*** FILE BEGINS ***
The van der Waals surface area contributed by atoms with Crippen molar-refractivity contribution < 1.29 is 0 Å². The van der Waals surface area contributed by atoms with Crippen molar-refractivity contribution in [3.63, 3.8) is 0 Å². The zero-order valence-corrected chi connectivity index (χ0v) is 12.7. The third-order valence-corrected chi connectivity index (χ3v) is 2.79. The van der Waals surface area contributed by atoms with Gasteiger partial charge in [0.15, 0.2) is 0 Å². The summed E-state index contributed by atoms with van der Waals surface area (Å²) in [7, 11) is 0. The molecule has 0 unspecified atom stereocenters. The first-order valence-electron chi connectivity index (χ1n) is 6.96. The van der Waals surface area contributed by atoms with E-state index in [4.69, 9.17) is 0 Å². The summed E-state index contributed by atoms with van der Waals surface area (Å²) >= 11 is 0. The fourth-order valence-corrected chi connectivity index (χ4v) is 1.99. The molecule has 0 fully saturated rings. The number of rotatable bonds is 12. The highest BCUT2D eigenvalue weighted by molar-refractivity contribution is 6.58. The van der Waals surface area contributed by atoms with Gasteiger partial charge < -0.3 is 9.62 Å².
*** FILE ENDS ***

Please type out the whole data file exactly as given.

The van der Waals surface area contributed by atoms with Crippen molar-refractivity contribution < 1.29 is 0 Å². The van der Waals surface area contributed by atoms with Crippen molar-refractivity contribution in [3.63, 3.8) is 0 Å². The zero-order valence-corrected chi connectivity index (χ0v) is 12.7. The third-order valence-corrected chi connectivity index (χ3v) is 2.79. The van der Waals surface area contributed by atoms with Gasteiger partial charge in [0.15, 0.2) is 0 Å². The summed E-state index contributed by atoms with van der Waals surface area (Å²) in [7, 11) is 0. The molecule has 0 unspecified atom stereocenters. The first-order valence-electron chi connectivity index (χ1n) is 6.96. The van der Waals surface area contributed by atoms with E-state index in [4.69, 9.17) is 0 Å². The summed E-state index contributed by atoms with van der Waals surface area (Å²) >= 11 is 0. The fourth-order valence-corrected chi connectivity index (χ4v) is 1.99. The molecule has 0 fully saturated rings. The number of rotatable bonds is 12. The highest BCUT2D eigenvalue weighted by molar-refractivity contribution is 6.58. The van der Waals surface area contributed by atoms with Gasteiger partial charge < -0.3 is 9.62 Å².